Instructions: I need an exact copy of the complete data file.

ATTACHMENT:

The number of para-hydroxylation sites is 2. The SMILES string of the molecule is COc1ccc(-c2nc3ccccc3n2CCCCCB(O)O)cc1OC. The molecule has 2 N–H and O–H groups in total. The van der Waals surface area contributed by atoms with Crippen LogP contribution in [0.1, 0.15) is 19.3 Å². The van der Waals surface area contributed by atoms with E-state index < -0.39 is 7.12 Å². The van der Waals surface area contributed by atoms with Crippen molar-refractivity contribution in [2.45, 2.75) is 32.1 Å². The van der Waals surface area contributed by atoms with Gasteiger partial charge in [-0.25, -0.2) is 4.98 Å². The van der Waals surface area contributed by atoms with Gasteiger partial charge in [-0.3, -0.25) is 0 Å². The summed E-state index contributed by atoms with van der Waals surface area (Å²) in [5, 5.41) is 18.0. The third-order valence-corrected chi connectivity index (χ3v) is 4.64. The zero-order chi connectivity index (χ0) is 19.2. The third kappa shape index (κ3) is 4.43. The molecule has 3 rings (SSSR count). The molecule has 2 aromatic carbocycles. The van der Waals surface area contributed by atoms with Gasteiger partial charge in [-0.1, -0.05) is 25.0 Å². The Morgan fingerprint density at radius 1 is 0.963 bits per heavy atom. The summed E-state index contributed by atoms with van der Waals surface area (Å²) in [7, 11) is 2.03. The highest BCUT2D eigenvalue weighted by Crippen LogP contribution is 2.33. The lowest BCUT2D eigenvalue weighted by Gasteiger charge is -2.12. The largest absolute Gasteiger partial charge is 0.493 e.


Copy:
The number of para-hydroxylation sites is 2. The SMILES string of the molecule is COc1ccc(-c2nc3ccccc3n2CCCCCB(O)O)cc1OC. The molecule has 2 N–H and O–H groups in total. The van der Waals surface area contributed by atoms with Crippen LogP contribution in [0.1, 0.15) is 19.3 Å². The van der Waals surface area contributed by atoms with E-state index < -0.39 is 7.12 Å². The van der Waals surface area contributed by atoms with Crippen molar-refractivity contribution in [2.45, 2.75) is 32.1 Å². The van der Waals surface area contributed by atoms with Gasteiger partial charge in [-0.25, -0.2) is 4.98 Å². The van der Waals surface area contributed by atoms with Gasteiger partial charge in [-0.3, -0.25) is 0 Å². The summed E-state index contributed by atoms with van der Waals surface area (Å²) in [5, 5.41) is 18.0. The third-order valence-corrected chi connectivity index (χ3v) is 4.64. The zero-order chi connectivity index (χ0) is 19.2. The third kappa shape index (κ3) is 4.43. The molecule has 3 rings (SSSR count). The molecule has 2 aromatic carbocycles. The van der Waals surface area contributed by atoms with Gasteiger partial charge in [-0.1, -0.05) is 25.0 Å². The Morgan fingerprint density at radius 1 is 0.963 bits per heavy atom. The summed E-state index contributed by atoms with van der Waals surface area (Å²) in [7, 11) is 2.03. The highest BCUT2D eigenvalue weighted by Crippen LogP contribution is 2.33. The lowest BCUT2D eigenvalue weighted by Gasteiger charge is -2.12. The largest absolute Gasteiger partial charge is 0.493 e.